While some Native communities have reopened their casinos, rest stops, recreation areas, and other sites to the public; the communities themselves may remain closed due to COVID-19.
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The pueblo's population today totals about 3,185 members. In 1591, San Felipe was named by Castano de Sosa after a Jesuit who was martyred in Japan. There are no services in the village except during ceremonials, when food and crafts booths spring up near San Felipe Church at the foot of Black Mesa.
The most conservative of the Keresan villages, San Felipe is extremely protective of its traditions. The pueblo is well-known for its beautiful dancing, particularly on the Feast Day of San Felipe on May 1, when hundreds of men, women and children participate in traditional Green Corn Dance. It is said by the end of the day that the plaza is worn down into a bowl from a day of dancing.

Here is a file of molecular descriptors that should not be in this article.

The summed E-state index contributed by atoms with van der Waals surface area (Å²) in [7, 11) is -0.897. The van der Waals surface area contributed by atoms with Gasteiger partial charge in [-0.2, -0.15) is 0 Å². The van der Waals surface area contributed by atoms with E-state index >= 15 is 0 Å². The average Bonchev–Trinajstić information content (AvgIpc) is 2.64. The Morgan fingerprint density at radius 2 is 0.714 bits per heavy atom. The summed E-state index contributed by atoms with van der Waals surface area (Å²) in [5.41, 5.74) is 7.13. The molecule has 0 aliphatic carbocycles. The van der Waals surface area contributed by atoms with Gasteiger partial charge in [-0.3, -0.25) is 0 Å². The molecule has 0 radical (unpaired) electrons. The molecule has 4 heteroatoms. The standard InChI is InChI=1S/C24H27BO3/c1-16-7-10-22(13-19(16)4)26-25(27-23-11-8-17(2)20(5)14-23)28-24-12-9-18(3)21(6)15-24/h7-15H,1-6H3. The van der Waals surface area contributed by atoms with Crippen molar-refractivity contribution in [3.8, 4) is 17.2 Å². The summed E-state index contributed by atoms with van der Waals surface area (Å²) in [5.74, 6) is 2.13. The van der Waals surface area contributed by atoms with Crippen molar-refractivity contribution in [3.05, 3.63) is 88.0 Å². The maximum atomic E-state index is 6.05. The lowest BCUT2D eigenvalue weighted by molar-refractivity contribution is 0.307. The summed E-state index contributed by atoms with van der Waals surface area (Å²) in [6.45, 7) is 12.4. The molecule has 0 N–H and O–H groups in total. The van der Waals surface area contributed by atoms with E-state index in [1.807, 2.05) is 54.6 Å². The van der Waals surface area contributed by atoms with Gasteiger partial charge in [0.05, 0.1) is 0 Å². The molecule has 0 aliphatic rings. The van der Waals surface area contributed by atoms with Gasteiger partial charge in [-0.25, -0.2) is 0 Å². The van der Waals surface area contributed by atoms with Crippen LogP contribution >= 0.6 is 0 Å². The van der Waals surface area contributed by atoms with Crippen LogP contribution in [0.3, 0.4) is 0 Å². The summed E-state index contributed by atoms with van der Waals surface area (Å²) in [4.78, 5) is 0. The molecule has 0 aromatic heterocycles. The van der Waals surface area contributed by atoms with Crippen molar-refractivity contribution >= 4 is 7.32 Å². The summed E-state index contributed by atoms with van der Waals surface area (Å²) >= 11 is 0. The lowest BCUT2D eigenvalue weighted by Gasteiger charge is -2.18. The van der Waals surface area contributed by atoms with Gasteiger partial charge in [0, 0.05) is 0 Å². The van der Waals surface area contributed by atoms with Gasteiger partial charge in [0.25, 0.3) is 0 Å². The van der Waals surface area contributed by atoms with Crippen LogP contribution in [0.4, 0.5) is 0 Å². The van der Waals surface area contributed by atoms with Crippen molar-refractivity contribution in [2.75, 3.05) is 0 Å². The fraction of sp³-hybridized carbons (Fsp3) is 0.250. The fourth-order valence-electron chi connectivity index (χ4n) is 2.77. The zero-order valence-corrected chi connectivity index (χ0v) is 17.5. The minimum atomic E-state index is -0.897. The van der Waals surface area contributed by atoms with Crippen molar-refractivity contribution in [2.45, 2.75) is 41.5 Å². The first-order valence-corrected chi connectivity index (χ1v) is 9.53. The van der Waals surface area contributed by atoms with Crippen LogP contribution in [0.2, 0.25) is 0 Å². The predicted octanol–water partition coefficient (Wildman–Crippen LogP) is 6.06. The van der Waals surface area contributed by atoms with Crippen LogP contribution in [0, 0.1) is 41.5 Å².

The pueblo has relatively few shops and amenities, but visitors can enjoy traditional foods, dancing, jewelry and other traditional crafts during the pueblo's annual arts and crafts show held in October. A modern-day attraction is the tribal-owned Black Mesa Casino, quite visible from I-25, day or night, (505) 867-6700 or (833) 867-6700.
The tribe also operates a gas station, restaurant, gift shop, and motor sports track across from the casino.
Please observe the pueblo's "no photo, sketching, camcorders or audio recording" signs. For more information, visit the community center or the governor's office.
The pueblo is located 10 miles north of Bernalillo off I-25.